15 the regulatory and operational framework of borsa italiana BORSA ITALIANA RELATED AND INSTRUMENTAL ACTIVITIES Borsa Italiana s sphere of action is completed by the performance of functions that are instrumental to the management and development of the markets. These functions, which are defined in CONSOB resolution 11768/1998 (and subsequent amendments), can be distinguished between activities that facilitate the ordinary management of regulated markets and those which complete Borsa Italiana s operational framework (table 2). At the present time, with the sole exception of setting up and managing alternative trading systems, Borsa Italiana performs all the activities it is able to carry out directly to support the management and complete the operational context of its markets. It is possible to complete the value chain typically characterising the management of the regulated markets for financial instruments through the acquisition of shareholdings in companies performing activities for the centralised management of financial instruments and in companies that provide services for the clearing and settlement of operations on cash financial instruments and/or clearing and guarantee services relating to operations on derivatives instruments. In the course of 2000, with the acquisition of a majority shareholding in the Cassa di Compensazione e Garanzia, Borsa Italiana s presence in financial market related activities was extended to include the phase of guaranteeing trades on cash and derivatives instruments executed on regulated markets. Included in this context is the project to set up during 2001 TABLE 1 - THE REGULATORY STRUCTURE OF BORSA ITALIANA MARKETS Stock Exchange Electronic Share Market (MTA) After Hours Market (TAH) Electronic Covered Warrants Market (MCW) Electronic Bonds and Government Securities Market (MOT) Electronic market for eurobonds, foreign bonds and asset-backed securities (EuroMOT) Electronic Traditional Options Market (MPR) Nuovo Mercato Nuovo Mercato After Hours Market (TAHNM) Borsa Italiana Mercato Ristretto Italian Derivatives Market (IDEM) Interest rate derivatives market (MIF) Update: March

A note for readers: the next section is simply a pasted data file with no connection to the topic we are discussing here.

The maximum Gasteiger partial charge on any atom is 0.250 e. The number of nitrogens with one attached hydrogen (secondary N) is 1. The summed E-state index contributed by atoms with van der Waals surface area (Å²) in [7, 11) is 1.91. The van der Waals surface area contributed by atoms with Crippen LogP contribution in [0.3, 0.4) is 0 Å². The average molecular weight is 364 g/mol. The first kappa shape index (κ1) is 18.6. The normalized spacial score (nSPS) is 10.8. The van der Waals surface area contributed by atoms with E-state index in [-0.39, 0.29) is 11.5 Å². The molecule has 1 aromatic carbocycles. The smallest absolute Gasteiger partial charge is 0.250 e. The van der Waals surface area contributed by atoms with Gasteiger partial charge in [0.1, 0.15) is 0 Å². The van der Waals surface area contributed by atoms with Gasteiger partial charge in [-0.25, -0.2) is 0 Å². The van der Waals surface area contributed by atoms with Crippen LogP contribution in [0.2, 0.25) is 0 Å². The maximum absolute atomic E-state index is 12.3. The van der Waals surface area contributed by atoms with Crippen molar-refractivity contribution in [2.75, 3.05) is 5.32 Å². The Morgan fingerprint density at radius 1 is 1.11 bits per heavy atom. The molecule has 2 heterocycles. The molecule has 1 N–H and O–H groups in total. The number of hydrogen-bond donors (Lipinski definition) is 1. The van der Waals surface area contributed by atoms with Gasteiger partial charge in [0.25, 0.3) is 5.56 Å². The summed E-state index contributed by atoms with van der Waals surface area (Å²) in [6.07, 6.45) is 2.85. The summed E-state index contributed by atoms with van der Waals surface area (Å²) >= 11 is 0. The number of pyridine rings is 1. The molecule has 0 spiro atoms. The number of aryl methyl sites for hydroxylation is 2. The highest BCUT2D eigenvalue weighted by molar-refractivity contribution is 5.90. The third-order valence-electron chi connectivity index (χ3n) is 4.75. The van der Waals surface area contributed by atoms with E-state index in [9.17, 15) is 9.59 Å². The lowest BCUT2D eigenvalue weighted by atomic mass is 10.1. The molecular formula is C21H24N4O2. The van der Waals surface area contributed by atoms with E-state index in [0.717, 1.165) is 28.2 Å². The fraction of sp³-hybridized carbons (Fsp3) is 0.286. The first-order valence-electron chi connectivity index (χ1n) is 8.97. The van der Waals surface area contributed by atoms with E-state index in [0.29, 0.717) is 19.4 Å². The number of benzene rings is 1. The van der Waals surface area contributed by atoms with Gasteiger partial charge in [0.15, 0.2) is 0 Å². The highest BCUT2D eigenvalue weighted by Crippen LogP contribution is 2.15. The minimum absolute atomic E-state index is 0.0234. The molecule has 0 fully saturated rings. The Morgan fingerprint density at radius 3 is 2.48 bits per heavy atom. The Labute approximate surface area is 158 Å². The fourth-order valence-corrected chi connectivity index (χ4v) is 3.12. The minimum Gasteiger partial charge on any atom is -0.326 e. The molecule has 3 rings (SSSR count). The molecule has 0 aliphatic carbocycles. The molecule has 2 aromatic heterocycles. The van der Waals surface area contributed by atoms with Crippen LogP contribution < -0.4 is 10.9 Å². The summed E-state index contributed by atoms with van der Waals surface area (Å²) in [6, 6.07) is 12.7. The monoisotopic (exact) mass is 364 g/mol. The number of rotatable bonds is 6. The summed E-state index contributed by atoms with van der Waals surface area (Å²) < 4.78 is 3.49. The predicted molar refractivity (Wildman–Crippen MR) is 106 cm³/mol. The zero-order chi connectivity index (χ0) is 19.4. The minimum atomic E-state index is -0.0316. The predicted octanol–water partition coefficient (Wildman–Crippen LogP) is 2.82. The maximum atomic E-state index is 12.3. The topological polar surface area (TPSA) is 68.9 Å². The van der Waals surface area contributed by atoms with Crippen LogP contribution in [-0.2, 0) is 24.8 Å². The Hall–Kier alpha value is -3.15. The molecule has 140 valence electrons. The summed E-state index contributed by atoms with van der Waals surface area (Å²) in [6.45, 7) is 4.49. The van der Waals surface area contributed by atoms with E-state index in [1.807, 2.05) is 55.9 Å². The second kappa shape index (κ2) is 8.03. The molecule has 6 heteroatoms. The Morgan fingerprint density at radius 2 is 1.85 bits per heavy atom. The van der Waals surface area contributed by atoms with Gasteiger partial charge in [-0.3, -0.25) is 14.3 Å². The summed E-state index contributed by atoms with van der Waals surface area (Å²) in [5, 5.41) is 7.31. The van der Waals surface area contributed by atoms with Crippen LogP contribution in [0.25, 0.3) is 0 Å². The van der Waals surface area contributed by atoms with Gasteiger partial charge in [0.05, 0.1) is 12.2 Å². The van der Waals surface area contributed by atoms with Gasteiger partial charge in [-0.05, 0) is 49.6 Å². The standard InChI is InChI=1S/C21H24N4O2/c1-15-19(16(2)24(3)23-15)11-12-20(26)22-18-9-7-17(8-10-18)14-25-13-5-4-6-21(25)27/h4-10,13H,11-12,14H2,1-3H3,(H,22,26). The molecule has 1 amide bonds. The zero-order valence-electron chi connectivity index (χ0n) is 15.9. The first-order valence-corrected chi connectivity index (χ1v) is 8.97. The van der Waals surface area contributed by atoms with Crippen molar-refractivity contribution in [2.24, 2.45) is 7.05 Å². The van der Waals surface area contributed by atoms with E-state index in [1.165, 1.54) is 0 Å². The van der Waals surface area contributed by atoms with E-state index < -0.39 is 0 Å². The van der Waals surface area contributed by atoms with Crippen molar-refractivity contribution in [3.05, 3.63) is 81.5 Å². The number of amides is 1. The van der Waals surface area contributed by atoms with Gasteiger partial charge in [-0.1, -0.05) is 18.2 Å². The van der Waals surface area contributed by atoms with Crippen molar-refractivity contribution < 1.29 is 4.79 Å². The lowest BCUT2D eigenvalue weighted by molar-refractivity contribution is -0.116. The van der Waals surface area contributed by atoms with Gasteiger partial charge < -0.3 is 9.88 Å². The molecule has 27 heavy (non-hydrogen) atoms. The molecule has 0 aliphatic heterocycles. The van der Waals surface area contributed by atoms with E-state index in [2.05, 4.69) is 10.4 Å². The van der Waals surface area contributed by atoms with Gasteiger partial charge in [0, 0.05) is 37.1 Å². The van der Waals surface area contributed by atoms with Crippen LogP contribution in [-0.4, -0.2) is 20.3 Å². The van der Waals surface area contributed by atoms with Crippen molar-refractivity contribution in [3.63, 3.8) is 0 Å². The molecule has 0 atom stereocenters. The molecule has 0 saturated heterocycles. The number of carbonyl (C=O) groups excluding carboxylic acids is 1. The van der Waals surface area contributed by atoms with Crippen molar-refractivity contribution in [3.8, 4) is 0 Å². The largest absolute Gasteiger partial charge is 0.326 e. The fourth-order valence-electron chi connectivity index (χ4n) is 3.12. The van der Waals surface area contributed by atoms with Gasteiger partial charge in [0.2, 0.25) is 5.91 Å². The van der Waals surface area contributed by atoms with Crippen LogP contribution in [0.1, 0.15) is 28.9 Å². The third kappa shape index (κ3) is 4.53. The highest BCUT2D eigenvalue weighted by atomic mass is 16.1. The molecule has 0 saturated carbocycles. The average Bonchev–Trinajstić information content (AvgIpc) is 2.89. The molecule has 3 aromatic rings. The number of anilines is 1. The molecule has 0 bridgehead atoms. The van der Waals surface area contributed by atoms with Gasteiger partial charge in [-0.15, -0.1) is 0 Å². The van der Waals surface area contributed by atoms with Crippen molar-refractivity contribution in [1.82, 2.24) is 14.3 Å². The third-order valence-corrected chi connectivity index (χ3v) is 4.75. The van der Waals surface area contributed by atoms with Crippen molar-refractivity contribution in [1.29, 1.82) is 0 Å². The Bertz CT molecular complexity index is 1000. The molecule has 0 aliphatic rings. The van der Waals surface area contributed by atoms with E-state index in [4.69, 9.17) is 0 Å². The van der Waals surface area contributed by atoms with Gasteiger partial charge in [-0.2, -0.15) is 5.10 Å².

16 a central counterparty system to guarantee trades carried out on cash markets, in addition to the one already operational for derivatives. In January 2001 the process of completing Borsa Italiana s operational framework continued with the acquisition of a 4.1% shareholding in the capital of Monte Titoli Spa, implemented within the framework of the sale of the Bank of Italy s entire majority shareholding. Monte Titoli, since 1986, has been performing centralised depositary services for financial instruments (significantly enhanced in August 2000 with the acquisition of the centralised depositary service for Government securities, previously managed by the Bank of Italy) and, on 31 October 2000, was authorised by the Bank of Italy to manage the service of settlement on gross basis (EXPRESS) of operations on cash financial instruments. THE OPERATIONAL FRAMEWORK OF ISSUERS AND INTERMEDIARIES Since 2 January 1998, the date on which the first Rules of the markets organised and managed by Borsa Italiana came into effect, the activity of issuers, intermediaries and investors has seen a continuous evolution which has led the company to update its regulatory framework, TABLE 2 - RELATED AND INSTRUMENTAL ACTIVITIES OF BORSA ITALIANA RELATED AND INSTRUMENTAL ACTIVITIES* STATE OF EXECUTION Activities to support the management of markets Exercisable directly or through equity interests in other companies Preparation, operation, maintenance and marketing of software, hardware and Yes electronic networks for trading, order transmission and data transmission systems Processing, distribution and marketing of data concerning financial instruments Yes traded in the markets managed and data relating to the markets Promotion of the market s image, inter alia by disseminating information on Yes the market and issuers and engaging in any other activity aimed at the development of the market Activities to complete the operational framework Exercisable directly or through equity interests in other companies Creation and operation of systems for the checking and correction of trades Yes involving financial instruments for transmission of the related balances to the clearing and settlement service Creation and operation of systems to guarantee transactions carried out in Yes markets, inter alia by establishing guarantee funds Creation and operation of organised trading systems for financial instruments No Creation and operation of organised trading systems for interbank funds No Exercisable through equity interests in other companies Central administration of financial instruments Yes Clearing and settlement for transactions on cash financial instruments No Clearing and guarantee for transactions on derivatives instruments Yes Management of markets both for those referred to in articles 63.2 and 67.1 No of the Consolidated Law and others * Related and instrumental activities exercisable by market management companies are contained in article 5 of CONSOB Resolution no /1998. Update: March